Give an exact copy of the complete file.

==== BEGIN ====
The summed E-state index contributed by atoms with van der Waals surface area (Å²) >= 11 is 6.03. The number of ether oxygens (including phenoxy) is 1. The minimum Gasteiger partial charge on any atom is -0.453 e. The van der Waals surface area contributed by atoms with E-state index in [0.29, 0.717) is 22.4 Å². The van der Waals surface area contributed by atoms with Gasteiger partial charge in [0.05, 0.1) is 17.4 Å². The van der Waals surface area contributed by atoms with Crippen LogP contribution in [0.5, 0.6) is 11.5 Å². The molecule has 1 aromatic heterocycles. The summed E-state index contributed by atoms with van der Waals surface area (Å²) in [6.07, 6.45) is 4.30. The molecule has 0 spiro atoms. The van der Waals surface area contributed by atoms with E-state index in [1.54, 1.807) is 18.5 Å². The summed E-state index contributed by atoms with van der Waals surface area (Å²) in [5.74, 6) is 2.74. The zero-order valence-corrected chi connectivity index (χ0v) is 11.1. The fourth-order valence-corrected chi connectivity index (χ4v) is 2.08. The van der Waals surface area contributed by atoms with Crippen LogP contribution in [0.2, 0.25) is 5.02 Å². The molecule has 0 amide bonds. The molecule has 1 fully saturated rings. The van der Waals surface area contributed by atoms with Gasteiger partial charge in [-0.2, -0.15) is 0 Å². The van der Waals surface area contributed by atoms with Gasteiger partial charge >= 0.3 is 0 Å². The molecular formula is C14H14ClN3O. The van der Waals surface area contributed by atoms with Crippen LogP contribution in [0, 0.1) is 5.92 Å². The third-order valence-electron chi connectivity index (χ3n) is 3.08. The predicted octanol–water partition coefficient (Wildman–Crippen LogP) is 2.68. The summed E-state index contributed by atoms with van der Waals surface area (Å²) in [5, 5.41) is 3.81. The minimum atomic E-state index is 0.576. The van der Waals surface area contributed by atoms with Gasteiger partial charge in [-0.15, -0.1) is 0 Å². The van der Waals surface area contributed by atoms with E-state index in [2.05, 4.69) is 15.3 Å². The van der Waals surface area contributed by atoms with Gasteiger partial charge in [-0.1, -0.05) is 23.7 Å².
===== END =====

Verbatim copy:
The summed E-state index contributed by atoms with van der Waals surface area (Å²) >= 11 is 6.03. The number of ether oxygens (including phenoxy) is 1. The minimum Gasteiger partial charge on any atom is -0.453 e. The van der Waals surface area contributed by atoms with E-state index in [0.29, 0.717) is 22.4 Å². The van der Waals surface area contributed by atoms with Gasteiger partial charge in [0.05, 0.1) is 17.4 Å². The van der Waals surface area contributed by atoms with Crippen LogP contribution in [0.5, 0.6) is 11.5 Å². The molecule has 1 aromatic heterocycles. The summed E-state index contributed by atoms with van der Waals surface area (Å²) in [6.07, 6.45) is 4.30. The molecule has 0 spiro atoms. The van der Waals surface area contributed by atoms with E-state index in [1.54, 1.807) is 18.5 Å². The summed E-state index contributed by atoms with van der Waals surface area (Å²) in [5.74, 6) is 2.74. The zero-order valence-corrected chi connectivity index (χ0v) is 11.1. The fourth-order valence-corrected chi connectivity index (χ4v) is 2.08. The van der Waals surface area contributed by atoms with Crippen LogP contribution in [0.2, 0.25) is 5.02 Å². The molecule has 0 amide bonds. The molecule has 1 fully saturated rings. The van der Waals surface area contributed by atoms with Gasteiger partial charge in [-0.2, -0.15) is 0 Å². The van der Waals surface area contributed by atoms with Gasteiger partial charge >= 0.3 is 0 Å². The molecular formula is C14H14ClN3O. The van der Waals surface area contributed by atoms with Crippen LogP contribution in [0, 0.1) is 5.92 Å². The third-order valence-electron chi connectivity index (χ3n) is 3.08. The predicted octanol–water partition coefficient (Wildman–Crippen LogP) is 2.68. The summed E-state index contributed by atoms with van der Waals surface area (Å²) in [5, 5.41) is 3.81. The minimum atomic E-state index is 0.576. The van der Waals surface area contributed by atoms with Gasteiger partial charge in [-0.15, -0.1) is 0 Å². The van der Waals surface area contributed by atoms with E-state index in [2.05, 4.69) is 15.3 Å². The van der Waals surface area contributed by atoms with Gasteiger partial charge in [-0.1, -0.05) is 23.7 Å².